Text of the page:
Wellness Blog‎ > ‎

Go Rogue to Go Green

posted Apr 15, 2016, 7:33 AM by Rachel Griffin   [ updated Apr 18, 2016, 5:11 AM ]

Chances are, you’re either a recipe follower or a recipe changer (I'll just add a little bit of this and leave out a little bit of that). Recipes are wonderful and completely necessary for some items like breads or other baked goods where precise measurements determine the quality of the finished product. However, when you’re trying to use up odds and ends from your refrigerator in the name of reducing food waste, it’s hard to find a recipe that includes your specific set of ingredients. If cooking without a recipe sounds like a daunting task, try thinking about it like this Associate Food Editor for Eating Well magazine does
  • First, she takes an inventory of which items she has and/or needs to use. 
  •  Then, she devises a plan: add carrots to pan before onions, because carrots take longer to soften (Wait, what? How am I supposed to know this? Check out this handy vegetable cooking chart http://recipes.howstuffworks.com/tools-and-techniques/how-to-cook-vegetables24.htm for more info). 
  • Next, she adds ingredients like butter, oil, salt, and seasonings little by little so that she doesn’t overpower the dish. As she’s adding these ingredients in small increments, she tastes along the way so that she knows when the dish is seasoned to her preference. 
  • Finally, she writes it down. Now, she has an original recipe that she developed in her kitchen! 
She does note that her basic knowledge of cooking comes in handy for this process…so how do you lay a similar foundation? Start by reading recipes! Pay attention to the amounts, the proportion of ingredients to each other (e.g. how much salt is recommended for 1 pound of chicken), and the cooking times and temperatures. This will help you to at least have a starting point when it comes to developing your own recipes. If a recipe you read sounds good, but you don’t have all of the required ingredients, use that recipe as a guide and improvise along the way. Change up the protein in a stir fry by using shrimp instead of chicken or substitute carrots for peas in a soup. The possibilities are endless when it comes to customizing and, once you have completed this practice a few times, you will feel much more comfortable starting to cook without a recipe. Yes, there will be dishes that are more successful than others, but that is all part of the fun.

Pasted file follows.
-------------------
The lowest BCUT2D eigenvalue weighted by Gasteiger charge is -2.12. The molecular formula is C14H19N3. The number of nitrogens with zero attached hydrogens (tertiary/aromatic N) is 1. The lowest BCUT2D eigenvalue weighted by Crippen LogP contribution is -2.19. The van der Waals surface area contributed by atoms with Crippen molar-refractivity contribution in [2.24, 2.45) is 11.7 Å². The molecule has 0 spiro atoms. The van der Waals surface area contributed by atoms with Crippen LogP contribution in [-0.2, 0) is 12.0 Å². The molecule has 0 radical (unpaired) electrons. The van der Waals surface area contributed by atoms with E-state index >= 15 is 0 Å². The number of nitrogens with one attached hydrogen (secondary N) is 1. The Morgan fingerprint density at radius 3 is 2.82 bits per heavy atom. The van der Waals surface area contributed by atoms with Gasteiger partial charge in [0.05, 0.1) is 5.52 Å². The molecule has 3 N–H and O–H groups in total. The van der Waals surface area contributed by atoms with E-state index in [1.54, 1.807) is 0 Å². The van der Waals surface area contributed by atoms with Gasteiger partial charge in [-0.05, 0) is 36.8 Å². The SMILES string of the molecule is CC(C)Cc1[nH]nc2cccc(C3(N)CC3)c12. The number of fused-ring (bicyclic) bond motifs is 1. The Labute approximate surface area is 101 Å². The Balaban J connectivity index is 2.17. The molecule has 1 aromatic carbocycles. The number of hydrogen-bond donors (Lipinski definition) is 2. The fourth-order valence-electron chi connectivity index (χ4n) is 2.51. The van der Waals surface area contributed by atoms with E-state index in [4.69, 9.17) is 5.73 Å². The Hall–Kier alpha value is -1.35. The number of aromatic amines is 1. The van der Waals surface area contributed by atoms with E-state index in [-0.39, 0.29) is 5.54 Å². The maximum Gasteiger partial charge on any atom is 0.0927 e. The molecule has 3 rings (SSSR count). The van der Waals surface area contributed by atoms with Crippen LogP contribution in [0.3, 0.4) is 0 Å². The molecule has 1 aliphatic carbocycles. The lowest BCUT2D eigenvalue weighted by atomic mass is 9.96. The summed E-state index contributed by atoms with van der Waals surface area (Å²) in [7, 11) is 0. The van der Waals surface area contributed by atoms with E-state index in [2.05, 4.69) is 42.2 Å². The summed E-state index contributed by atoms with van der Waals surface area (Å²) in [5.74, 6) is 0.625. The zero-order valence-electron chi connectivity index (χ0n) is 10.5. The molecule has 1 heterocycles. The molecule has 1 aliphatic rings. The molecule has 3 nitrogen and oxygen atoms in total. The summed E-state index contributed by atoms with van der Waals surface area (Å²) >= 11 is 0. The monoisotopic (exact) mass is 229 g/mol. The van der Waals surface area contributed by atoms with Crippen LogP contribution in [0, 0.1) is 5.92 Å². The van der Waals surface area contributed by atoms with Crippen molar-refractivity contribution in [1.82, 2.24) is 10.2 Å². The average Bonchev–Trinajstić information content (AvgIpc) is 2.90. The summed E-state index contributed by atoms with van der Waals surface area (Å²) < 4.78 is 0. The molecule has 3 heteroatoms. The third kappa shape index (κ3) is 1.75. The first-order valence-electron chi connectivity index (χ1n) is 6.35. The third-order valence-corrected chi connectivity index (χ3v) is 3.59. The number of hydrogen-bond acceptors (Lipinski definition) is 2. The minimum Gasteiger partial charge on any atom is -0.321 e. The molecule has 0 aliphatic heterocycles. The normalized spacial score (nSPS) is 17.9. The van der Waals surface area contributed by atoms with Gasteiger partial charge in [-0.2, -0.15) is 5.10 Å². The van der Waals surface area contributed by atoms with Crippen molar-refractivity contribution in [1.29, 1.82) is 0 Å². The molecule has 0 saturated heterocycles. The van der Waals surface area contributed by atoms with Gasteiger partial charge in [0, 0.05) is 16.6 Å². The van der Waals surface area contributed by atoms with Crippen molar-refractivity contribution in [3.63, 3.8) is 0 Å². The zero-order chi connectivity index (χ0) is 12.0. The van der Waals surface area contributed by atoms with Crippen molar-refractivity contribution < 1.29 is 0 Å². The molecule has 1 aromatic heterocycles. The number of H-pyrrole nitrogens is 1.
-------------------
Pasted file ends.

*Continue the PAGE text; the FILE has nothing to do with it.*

Check out our Dinner Made Easy handout and this month’s featured salad recipe for recipe guides that let you choose the ingredients.
Comments